Thursday, April 01, 2010

CAS Hanwei Tactical Wakizashi

That's right, a "Tac Wak," and I'm inexplicably excited.

This is a weird, hybrid beast, and I can't discern any realistic role or requirement for the thing.

As a wakizashi, it breaks all traditional aesthetics and notions of form. It is, in a word, ugly. No self-respecting Japanese swordsman would train with such a monstrosity.

As a tactical tool, it seems equally useless. It seems too specialized for a soldiering role. I can't imagine any kind of law enforcement use. It has inherent drawbacks as a civilian self-defense tool. Consider, for example, the trouble one student found himself in when he killed a trespasser with a katana... This is trouble he might've avoided if he'd hastily armed himself with a stick, a kitchen knife, or even a handgun -- any item more reasonably acceptable.

I have heard of backcountry hikers arming themselves with large blades where either they or the park are squeamish about firearms.

And please, no zombiggeddon cracks. A wakizashi is way too short for that environment...

But despite these obstacles, it does look cool. I'm sure it will find its way onto my "list" -- just not prioritized very high. There has been a trend toward larger tactical knives, and also toward more traditional shapes. I found myself salivating over CRKT's giant Hisshou, but the price has kept me away. If I spend that much money on a blade, I'm buying a Viking sword.

But the Hanwei Tac Wak is modestly priced between $114 and $150. At that price, I'd probably send it out for a custom kydex sheath -- probably with a shoulder strap so i can make cool, over the top, ninja-style draws! Hmmm... maybe I should hold out for a tactical ko-katana, or Tac Ko Kat?


Ben said...

I have been desiring a ko-katana for quite some time. Tac-co-kat! Better call the copyright office now...

Anonymous said...

Actually, that student ended up with having no trouble at all. He was cleared of any charges and it was settled as a clear-cut (pun intended) case of self-defense. Illegally entering a persons home is a crime on multiple levels. Americans have the RIGHT to kill intruders with WHATEVER they happen to have handy.

jrf said...

Thank you, Anonymous. Your pithy bumper sticker views of the situation are quite enlightening.

You might want to click the link in the post above and read the entire thread -- including the links to the actual news articles.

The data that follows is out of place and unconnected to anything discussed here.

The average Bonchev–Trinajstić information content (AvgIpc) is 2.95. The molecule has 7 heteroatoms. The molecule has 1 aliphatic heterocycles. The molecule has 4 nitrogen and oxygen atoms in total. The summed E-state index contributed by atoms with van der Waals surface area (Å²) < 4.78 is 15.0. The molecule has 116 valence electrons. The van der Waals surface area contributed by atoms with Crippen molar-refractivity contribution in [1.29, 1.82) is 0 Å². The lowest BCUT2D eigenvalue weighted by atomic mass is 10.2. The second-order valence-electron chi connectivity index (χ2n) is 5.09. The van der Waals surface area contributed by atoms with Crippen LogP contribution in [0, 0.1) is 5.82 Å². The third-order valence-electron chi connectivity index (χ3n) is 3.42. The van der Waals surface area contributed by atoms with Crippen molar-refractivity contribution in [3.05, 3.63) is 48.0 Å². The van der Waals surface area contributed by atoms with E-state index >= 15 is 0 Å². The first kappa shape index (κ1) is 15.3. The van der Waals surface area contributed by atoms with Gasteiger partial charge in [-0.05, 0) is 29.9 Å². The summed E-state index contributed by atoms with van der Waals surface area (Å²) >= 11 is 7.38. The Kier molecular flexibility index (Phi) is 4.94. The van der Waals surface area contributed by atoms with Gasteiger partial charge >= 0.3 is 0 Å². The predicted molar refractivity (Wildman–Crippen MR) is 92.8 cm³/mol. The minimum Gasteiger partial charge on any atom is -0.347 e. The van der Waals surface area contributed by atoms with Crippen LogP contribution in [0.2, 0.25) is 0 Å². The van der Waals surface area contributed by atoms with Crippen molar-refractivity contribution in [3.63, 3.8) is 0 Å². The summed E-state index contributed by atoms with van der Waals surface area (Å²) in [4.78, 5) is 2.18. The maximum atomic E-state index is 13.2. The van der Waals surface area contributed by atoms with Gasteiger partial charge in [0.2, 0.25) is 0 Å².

The situation is far more nuanced than you imply here.

Yes, the student's home was broken into earlier that evening. He heard a noise, grabbed a katana and then left the house. Outside the residence, the student discovered an unarmed man in the vicinity of a detached garage. The man made a sudden movement -- apparently toward the student -- and was killed with a single, somewhat wild slash.

The uncertainty for weeks was about whether or not the Johns Hopkins student would be charged. The facts, as presented in the press, made one wonder if the student had gone looking for revenge for the earlier break-in. The Maryland law on self-defense was somewhat unclear about his duty to retreat because the student wasn't in the residence, and he wasn't cornered.

The situation after the incident was undoubtedly aggravated by the student's choice of weapon. It was unusual enough that it brought a great deal of scrutiny on the case, upping the pressure on the Police and Prosecutor's office to do... "something."

In the end, it turned out the dead man was a repeat offender with a history of minor violence. The student had a clean record. And he must've convinced the Prosecutors that he wasn't out seeking revenge when he went outside to investigate the noise.

It was never clear if the dead man was involved in the earlier break-in, was attempting another break-in, or was merely in the wrong place at the wrong time. All we know for sure is: he's dead. It is also certain that the Prosecutors were convinced that the young man was in fear for his life when he took that swing, and thus decided not to charge him -- they could've punted and taken him to court to let a Baltimore jury
decide his fate.

And we need to keep this in mind too: the student killed an unarmed man in the dark with a sword. So on top of the media attention, the police and prosecutors questioning him, and the legal fees he still incurred for counsel, he has to face that unpleasant fact. And no matter how bad a person the dead man was -- it is "unpleasant" to kill another human being. I don't disagree with your bottom-line: you do have the right to defend yourself. But that act always has serious consequences. I suspect that student still wakes up with nightmares, attends counseling, and continues to second guess himself.

So much for "no trouble at all." Take it somewhere else.